George Selgin has recently been arguing against the now mainstream view that banks are not intermediaries between lenders and borrowers, and in fact create credit out of nothing. He has criticized this Bank of England working paper, calling the paper rubish.
It is somewhat difficult to parse exactly what George is arguing. He appears to be arguing that individual banks cannot create infinite amounts of money, because the money will then be deposited at other banks. However, no-one who believes money is endogenous would deny this. The point of endogenous money advocates is that the banking system as a whole can create infinite credit, not that individual banks can do so.
The subthread of the discussion that best got to the heart of the matter is this exchange between George and Eric Tymoigne. The root of the remaining disagreement is George’s claim that the banking system cannot evade the problems caused by a single bank issuing a loan if all banks expand credit at the same rate. George appeals to a paper he wrote to justify this view.
Unfortunately for George,the paper is full of outright errors, and conceptual problems that mean its conclusion does not hold. I briefly go through several of these errors below.
- The right hand side of equation 2 should read instead of I believe. The argument that must be positive when only holds with in the above expression. This error is just a typo and doesn’t change the results of the paper. I mention it only to facilitate discussion of the next issue.
- The most glaring error in the paper is when George derives equation 2 from equation 1. I assume George was doing something like the following to get from equation 1 to equation 2. Equation 1 reads
To find the FOC we take the derivative with respect to and set it equal to zero. Taking this derivative correctly is difficult, and will lead to a very complicated expression since is in the bounds of integration. If we simply ignore the fact when taking the derivative we get
which can be rearranged to give
which is equation 2 (after correcting the typo mentioned above). Unfortunately, ignoring the in the bounds of integration is simply not correct. To see this consider a simple derivative/integral expression such as
If we simple ignore the x that appears in the bounds of integration this is equal to zero, however if we actually compute the integral before differentiating we get a different answer.
- Even if there wasn’t a math error in the paper, George’s conclusion implies that banks want to hold negative reserves if the rate of interest banks pay on overnight loans is less than double the rate they pay on loans. George argues that neglecting frictions is the reason for this result, but he fails to demonstrate that including frictions changes anything. Taken seriously, this means his result should be used to conclude that in the empirically relevant case banks want to hold no reserves.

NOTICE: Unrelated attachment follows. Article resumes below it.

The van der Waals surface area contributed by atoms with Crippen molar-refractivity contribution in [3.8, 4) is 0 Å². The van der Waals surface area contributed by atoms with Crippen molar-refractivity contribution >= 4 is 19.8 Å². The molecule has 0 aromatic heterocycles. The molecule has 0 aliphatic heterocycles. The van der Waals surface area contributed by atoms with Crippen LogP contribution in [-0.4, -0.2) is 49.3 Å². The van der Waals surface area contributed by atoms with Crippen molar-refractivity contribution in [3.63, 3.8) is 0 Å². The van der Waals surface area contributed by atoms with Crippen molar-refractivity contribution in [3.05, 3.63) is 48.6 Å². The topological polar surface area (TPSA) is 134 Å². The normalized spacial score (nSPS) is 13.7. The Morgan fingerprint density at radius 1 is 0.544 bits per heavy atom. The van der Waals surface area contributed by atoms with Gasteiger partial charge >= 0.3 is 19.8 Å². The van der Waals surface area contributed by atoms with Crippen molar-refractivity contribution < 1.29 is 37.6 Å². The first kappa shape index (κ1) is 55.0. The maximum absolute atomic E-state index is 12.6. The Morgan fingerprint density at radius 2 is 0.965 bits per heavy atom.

- Finding the optimal level of reserves can’t even theoretically be used to conclude anything about bank lending. Suppose the supply of reserves is exogenously fixed. Showing banks would want to hold more reserves if given the choice does not show that banks will not make loans if their reserves are below that amount. In order to conclude that bank lending is limited by reserves you need to actually show that the amount of loans a bank will make is limited by the amount of reserves.
On a more conceptual level, the argument that higher variance in the deposits that a bank holds prevents bank expansion of credit is flawed because George fails to consider an important element of a the banks optimization problem. Banks have higher costs as the variance of the amount of reserves held in them increases, but since banks are borrowing in the overnight market from other banks, banks also earn more from lending to other banks as the variance increases. In general, these two factors will cancel each other out. To treat this issue formally would be relatively complicated, and is not required given the deficiencies of the formal argument in George’s paper.
Each of these problems individually is enough to invalidate the claims of the paper. Since this paper appears to be a crucial element of the argument behind George’s worldview, it seems either he must address the issues with it or concede that his view of the banking system is incorrect. Given how loudly he has proclaimed views based on this flawed paper I would encourage him to do so as publicly as possible.
Selgin, G. (2001). In-Concert Overexpansion and the Precautionary Demand for Bank Reserves. Journal of Money, Credit and Banking, 33(2), 294. doi:10.2307/2673887